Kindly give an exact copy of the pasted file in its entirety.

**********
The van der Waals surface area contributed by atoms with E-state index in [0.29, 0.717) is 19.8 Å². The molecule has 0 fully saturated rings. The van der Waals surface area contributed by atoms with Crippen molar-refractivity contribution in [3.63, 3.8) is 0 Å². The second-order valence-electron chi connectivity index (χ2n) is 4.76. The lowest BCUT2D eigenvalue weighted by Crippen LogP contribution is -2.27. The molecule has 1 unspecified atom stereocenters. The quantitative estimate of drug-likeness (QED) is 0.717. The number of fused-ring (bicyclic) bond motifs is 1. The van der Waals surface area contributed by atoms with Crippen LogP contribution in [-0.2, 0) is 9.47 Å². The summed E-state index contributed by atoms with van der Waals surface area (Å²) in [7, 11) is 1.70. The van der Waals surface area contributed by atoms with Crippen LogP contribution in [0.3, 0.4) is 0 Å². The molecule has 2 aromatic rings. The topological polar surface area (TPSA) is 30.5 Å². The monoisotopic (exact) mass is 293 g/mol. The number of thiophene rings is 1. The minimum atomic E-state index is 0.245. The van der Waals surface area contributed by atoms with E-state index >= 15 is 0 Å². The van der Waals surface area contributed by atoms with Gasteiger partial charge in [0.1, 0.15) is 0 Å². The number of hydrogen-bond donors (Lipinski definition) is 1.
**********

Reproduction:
The van der Waals surface area contributed by atoms with E-state index in [0.29, 0.717) is 19.8 Å². The molecule has 0 fully saturated rings. The van der Waals surface area contributed by atoms with Crippen molar-refractivity contribution in [3.63, 3.8) is 0 Å². The second-order valence-electron chi connectivity index (χ2n) is 4.76. The lowest BCUT2D eigenvalue weighted by Crippen LogP contribution is -2.27. The molecule has 1 unspecified atom stereocenters. The quantitative estimate of drug-likeness (QED) is 0.717. The number of fused-ring (bicyclic) bond motifs is 1. The van der Waals surface area contributed by atoms with Crippen LogP contribution in [-0.2, 0) is 9.47 Å². The summed E-state index contributed by atoms with van der Waals surface area (Å²) in [7, 11) is 1.70. The van der Waals surface area contributed by atoms with Crippen LogP contribution in [0.3, 0.4) is 0 Å². The molecule has 2 aromatic rings. The topological polar surface area (TPSA) is 30.5 Å². The monoisotopic (exact) mass is 293 g/mol. The number of thiophene rings is 1. The minimum atomic E-state index is 0.245. The van der Waals surface area contributed by atoms with E-state index >= 15 is 0 Å². The van der Waals surface area contributed by atoms with Gasteiger partial charge in [0.1, 0.15) is 0 Å². The number of hydrogen-bond donors (Lipinski definition) is 1.